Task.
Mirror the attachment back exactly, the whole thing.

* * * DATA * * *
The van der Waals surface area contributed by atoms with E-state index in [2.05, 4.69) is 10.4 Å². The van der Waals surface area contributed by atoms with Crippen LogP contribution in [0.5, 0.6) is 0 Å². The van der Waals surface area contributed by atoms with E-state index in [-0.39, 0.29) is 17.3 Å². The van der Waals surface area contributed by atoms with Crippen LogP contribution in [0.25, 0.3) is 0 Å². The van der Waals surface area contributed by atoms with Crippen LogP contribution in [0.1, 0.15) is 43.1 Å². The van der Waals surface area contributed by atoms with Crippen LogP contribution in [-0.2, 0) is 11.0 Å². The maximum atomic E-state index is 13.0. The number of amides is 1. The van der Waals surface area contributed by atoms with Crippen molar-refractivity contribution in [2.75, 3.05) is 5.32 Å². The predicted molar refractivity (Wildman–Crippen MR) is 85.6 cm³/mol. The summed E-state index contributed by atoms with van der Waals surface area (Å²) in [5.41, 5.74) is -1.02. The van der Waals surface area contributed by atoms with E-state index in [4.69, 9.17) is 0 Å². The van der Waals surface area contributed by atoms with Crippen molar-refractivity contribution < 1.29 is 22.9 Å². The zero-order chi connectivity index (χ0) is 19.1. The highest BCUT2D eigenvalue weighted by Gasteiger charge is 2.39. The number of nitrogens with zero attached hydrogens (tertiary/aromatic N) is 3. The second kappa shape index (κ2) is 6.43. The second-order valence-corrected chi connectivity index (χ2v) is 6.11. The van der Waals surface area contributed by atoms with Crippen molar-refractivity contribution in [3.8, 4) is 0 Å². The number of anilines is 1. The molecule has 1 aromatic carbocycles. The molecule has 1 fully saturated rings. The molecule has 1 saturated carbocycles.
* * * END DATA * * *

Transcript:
The van der Waals surface area contributed by atoms with E-state index in [2.05, 4.69) is 10.4 Å². The van der Waals surface area contributed by atoms with Crippen LogP contribution in [0.5, 0.6) is 0 Å². The van der Waals surface area contributed by atoms with E-state index in [-0.39, 0.29) is 17.3 Å². The van der Waals surface area contributed by atoms with Crippen LogP contribution in [0.25, 0.3) is 0 Å². The van der Waals surface area contributed by atoms with Crippen LogP contribution in [0.1, 0.15) is 43.1 Å². The van der Waals surface area contributed by atoms with Crippen LogP contribution in [-0.2, 0) is 11.0 Å². The maximum atomic E-state index is 13.0. The number of amides is 1. The van der Waals surface area contributed by atoms with Crippen molar-refractivity contribution in [2.75, 3.05) is 5.32 Å². The predicted molar refractivity (Wildman–Crippen MR) is 85.6 cm³/mol. The summed E-state index contributed by atoms with van der Waals surface area (Å²) in [5.41, 5.74) is -1.02. The van der Waals surface area contributed by atoms with E-state index in [4.69, 9.17) is 0 Å². The van der Waals surface area contributed by atoms with Crippen molar-refractivity contribution < 1.29 is 22.9 Å². The zero-order chi connectivity index (χ0) is 19.1. The highest BCUT2D eigenvalue weighted by Gasteiger charge is 2.39. The number of nitrogens with zero attached hydrogens (tertiary/aromatic N) is 3. The second kappa shape index (κ2) is 6.43. The second-order valence-corrected chi connectivity index (χ2v) is 6.11. The van der Waals surface area contributed by atoms with Crippen molar-refractivity contribution in [3.8, 4) is 0 Å². The number of anilines is 1. The molecule has 1 aromatic carbocycles. The molecule has 1 fully saturated rings. The molecule has 1 saturated carbocycles.